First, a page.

If you have unpaid debts languishing in Washington, get familiar with the state's statutes of limitations on debt lawsuits. These laws set a deadline for filing a lawsuit against a debtor who has defaulted on a loan or a credit card agreement. Once the SOL runs out, a defendant can request a court to dismiss the suit for that reason.
The Six-Year Rule
The Revised Code of Washington 4.16.040 sets a six-year statute of limitations for all actions on written contracts, such as auto loans, boat loans, business loans, promissory notes, mortgages and personal bank loans. This deadline covers all debts that are "express or implied arising out of a written agreement," included lease agreements for the rental of real estate.
Oral and Open-Ended Accounts
Washington sets a three-year statute of limitations on oral agreements, as well as open-ended accounts offered by retailers and credit-card issuers. If you signed a credit card agreement offering a revolving line of credit, the creditor has three years to sue you after the last payment on the account. If you file for bankruptcy protection, a federal court will issue an automatic stay that suspends all collection actions, including lawsuits, while the bankruptcy is in progress. If the bankruptcy does not discharge the debt, the statute of limitations recommences when the bankruptcy case closes.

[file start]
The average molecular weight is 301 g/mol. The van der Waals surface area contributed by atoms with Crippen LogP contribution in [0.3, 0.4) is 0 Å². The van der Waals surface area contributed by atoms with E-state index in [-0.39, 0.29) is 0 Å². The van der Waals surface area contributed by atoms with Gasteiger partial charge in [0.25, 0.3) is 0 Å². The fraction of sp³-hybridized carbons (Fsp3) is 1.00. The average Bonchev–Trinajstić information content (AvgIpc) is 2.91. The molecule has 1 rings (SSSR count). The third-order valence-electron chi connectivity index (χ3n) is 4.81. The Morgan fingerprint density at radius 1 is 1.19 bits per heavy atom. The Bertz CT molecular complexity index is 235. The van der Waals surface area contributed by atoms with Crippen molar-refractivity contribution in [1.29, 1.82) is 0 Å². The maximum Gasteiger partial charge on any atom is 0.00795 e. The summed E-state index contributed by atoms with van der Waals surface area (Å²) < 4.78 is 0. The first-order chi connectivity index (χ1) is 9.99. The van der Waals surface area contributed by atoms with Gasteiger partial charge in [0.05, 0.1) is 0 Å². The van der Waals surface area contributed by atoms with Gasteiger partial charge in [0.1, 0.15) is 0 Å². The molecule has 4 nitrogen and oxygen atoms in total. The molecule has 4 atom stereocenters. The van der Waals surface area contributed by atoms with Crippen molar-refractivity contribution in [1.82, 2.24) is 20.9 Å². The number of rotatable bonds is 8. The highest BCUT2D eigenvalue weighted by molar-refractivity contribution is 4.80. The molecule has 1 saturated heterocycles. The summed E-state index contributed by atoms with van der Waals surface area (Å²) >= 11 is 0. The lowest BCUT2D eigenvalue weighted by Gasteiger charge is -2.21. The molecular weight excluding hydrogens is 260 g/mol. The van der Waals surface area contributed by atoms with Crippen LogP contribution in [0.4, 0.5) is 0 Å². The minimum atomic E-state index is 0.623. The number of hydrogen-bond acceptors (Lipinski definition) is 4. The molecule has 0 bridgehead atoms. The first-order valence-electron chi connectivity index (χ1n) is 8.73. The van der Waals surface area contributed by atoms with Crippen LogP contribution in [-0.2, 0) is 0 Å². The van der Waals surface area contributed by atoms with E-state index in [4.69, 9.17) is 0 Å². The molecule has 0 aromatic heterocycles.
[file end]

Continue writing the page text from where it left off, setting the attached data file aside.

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Answering a Debt Lawsuit
The statutory deadline does not prevent a creditor from filing a lawsuit against a debtor and hoping the debtor does not respond. Civil courts are not equipped to verify payment histories, which are confidential, and therefore will not automatically dismiss a lawsuit brought by a creditor based on the statute of limitations. It's up to the debtor or defendant to raise a statute of limitations defense, and move for a dismissal of the case. Without a defendant proving that the statute of limitations has passed, the court may decide for the creditor and issue an enforceable judgment.
Collections and the SOL
Washington's statute of limitations limits the timeframe for a valid lawsuit. It does not time-bar collection by the creditor, who may continue to demand repayment for a valid debt indefinitely. A federal Fair Debt Collection Practices Act sets down the rules on collections, but mentions no deadlines. If the statute has passed, and the creditor can convince a debtor to make any repayment, even a small one, the statute of limitations resets, and a creditor again has the opportunity to sue.
With a judgment in hand, a creditor has ten years to collect through legal means such as levies, liens or garnishments, or through the seizure of property. Washington also permits creditors to petition for judgment renewals.